A scary team of players who didn’t make the all-time UCL XI: Maldini, Raul
Football is filled with constant debates about who is the best in their club, league, country, continent or the world.
As one big collective fanbase of the game, we simply can’t help but compare the greatest players we’ve seen.
Well, UEFA have sparked up some more debate, as they have named their all-time Champions League XI, naming it their Ultimate Team of the Year.
There are, of course, some incredible names included in their cohort, but there are some players who have criminally been left out, with Paolo Maldini being the glaring example.
So, we’ve decided to make our own team of players who have been left out of the original lineup.
There are some big names who haven’t even made our team, including Robert Lewandowski, Andriy Shevchenko, Cafu, Roberto Carlos, Luis Figo and Lilian Thuram. If you come into our replies wondering why Frank Lampard or Paul Scholes aren’t there, just remember that David Batty is better.
No Seedorf, No Maldini as UEFA released their all-time #UCL XI.
Any addition or subtraction? pic.twitter.com/QbkzgVkEXg
— MOLATsportgist ™🇳🇬 (@Molatsportgist) December 3, 2020
It was tough picking between Kahn and Gianluigi Buffon, but we ultimately decided to go for the one that’s won the Champions League.
Kahn got his safe hands on the trophy in 2000-01, having saved three of Valencia’s penalties in the shootout during the final.
The German was an absolute mad man, but he was also a supremely talented goalkeeper capable of stepping up when he was needed.
The Brazilian was a key part of Pep Guardiola’s trophy machine at Barcelona and won the Champions League a total of three times with the Catalan club, arriving just as they began to set new standards of excellence in 2008.
Considering these are included in the right-back’s 36 career trophies, it’s pretty difficult to ignore him.
Cannavaro was just the third-ever defender to win the Balon d’Or in 2006, following Franz Beckenbauer and Matthias Sammer, with this award coming after he captained Italy to World Cup glory.
Considering there won’t be any other defenders available with that award, we simply had to include the former Internazionale, Juventus and Real Madrid star in this lineup even though the Champions League remains elusive in his honours list.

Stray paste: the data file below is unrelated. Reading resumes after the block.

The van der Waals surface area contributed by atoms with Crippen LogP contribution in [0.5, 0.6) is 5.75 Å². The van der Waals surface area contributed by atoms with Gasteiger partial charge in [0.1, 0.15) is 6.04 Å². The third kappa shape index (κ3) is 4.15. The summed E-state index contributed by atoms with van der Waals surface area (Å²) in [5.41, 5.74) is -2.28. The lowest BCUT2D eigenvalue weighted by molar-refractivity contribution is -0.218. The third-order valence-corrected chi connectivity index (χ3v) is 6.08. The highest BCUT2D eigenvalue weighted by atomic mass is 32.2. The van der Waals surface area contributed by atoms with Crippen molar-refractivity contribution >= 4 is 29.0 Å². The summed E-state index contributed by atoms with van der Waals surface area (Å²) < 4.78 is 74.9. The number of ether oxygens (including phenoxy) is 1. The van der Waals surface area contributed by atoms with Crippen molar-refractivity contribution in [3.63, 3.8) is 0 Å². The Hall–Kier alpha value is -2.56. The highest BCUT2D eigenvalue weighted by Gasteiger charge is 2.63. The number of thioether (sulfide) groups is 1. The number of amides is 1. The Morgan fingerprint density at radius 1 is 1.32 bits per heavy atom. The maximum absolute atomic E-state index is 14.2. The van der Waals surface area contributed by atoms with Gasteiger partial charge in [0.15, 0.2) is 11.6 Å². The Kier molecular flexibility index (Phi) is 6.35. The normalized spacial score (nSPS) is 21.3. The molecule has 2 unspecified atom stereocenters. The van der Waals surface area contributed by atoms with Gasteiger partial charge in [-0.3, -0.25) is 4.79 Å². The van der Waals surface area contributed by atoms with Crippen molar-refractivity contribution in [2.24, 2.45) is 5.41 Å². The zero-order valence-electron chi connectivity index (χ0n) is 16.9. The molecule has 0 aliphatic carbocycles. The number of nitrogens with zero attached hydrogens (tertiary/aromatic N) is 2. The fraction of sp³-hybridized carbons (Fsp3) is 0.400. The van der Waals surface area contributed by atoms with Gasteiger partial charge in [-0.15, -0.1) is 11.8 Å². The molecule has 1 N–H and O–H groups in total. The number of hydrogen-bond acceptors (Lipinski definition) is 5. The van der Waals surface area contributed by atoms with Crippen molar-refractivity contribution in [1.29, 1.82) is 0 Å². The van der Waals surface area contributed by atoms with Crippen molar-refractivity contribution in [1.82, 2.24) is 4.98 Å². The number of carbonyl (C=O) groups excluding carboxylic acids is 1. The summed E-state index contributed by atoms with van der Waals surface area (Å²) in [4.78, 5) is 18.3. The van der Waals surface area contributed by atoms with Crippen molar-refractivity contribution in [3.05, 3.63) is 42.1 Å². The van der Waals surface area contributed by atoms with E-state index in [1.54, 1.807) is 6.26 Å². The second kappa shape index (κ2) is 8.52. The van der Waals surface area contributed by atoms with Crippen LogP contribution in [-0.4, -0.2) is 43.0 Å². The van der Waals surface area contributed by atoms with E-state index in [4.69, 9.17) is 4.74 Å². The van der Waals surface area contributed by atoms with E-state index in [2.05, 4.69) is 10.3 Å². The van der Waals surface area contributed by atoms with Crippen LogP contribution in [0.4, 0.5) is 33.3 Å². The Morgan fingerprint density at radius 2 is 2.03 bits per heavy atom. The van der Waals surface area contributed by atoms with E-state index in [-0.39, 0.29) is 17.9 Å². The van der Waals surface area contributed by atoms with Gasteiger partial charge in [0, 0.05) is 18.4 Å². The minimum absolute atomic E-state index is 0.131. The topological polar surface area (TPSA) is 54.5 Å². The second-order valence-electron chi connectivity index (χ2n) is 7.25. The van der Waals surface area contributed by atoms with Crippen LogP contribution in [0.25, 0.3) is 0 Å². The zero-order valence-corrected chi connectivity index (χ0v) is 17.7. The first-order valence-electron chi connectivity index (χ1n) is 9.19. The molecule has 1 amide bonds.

UEFA may have somehow left Maldini out of their lineup, but there’s no way we were going to make the same mistake.
Between the European Cup and Champions League eras, Maldini won club football’s biggest competition five times, but the Italian deserves a place in the team without his trophy count.
The defender is one of the greatest of all time at perfectly timing a tackle, making battles against the world’s best forwards look simple.
It shouldn’t be too much of a surprise that there is a strong Italian influence in our defence, considering how incredibly difficult it was for even the best attackers to penetrate Serie A defences in the 2000s.
Nesta was superb at Lazio, but it was at AC Milan that he hit a new level, winning two Champions League titles.
For the holding role, we had a real dilemma around whether to pick someone like Claude Makelele, who’d mainly break down opposition, or a creator.
As you can tell, we went for the latter, because who needs a midfielder that focuses on defending with a back four like ours? Not us, that’s for sure.
This man was simply incredible, and his sublime volley in the final against Bayer Leverkusen encapsulated his unparalleled technical quality in one beautiful moment.
The Frenchman was capable of orchestrating attacks with the perfect mix of devastation and divinity, so with the others included in this lineup, there would be some truly spectacular football on show with this man around.
We had to pick somebody from the Ajax team that won the Champions League in 1994-95, and it helps that Seedorf also won the competition with Real Madrid and twice more with AC Milan.
The Dutchman is still the only player to win the competition with three different clubs, so we’re surprised he didn’t get into the original lineup.
Look, we know Raul was mainly a striker, but we couldn’t leave out Ronaldo so we had to compromise to get him into the lineup and the Spaniard played on the right-wing a few times to facilitate the likes of Ruud van Nistelrooy and Cristiano Ronaldo.
Raul was the Champions League’s top-scorer two seasons in a row and is joint-third with Lewandowski in the all-time goalscoring charts, while he also won the trophy three times.
For a long time the standard-bearer for European forwards, before Messi and Ronaldo came along and redefined what we think of as prolific.
If you look up the word fun in the dictionary, all you’ll see is Ronaldinho with a massive smile on his face and a ball at his feet.
Whenever you watched the magician you knew you were in for a treat. He could score outrageous goals and execute intricate skills with ease.
Not only that but he helped Barcelona win the Champions League back in 2006, cementing his status as a great as he managed it whilst holding the Ballon d’Or that year.
He was always going to make our team.
There are some incredible strikers who missed out, but Ronaldo had to be the man leading the line in spite of never actually winning the Champions League.
The Brazilian was scarily good, possessing the ability to drift past pretty much any defender at will and tuck any chance away with ease. Watching him was a spectacle in itself.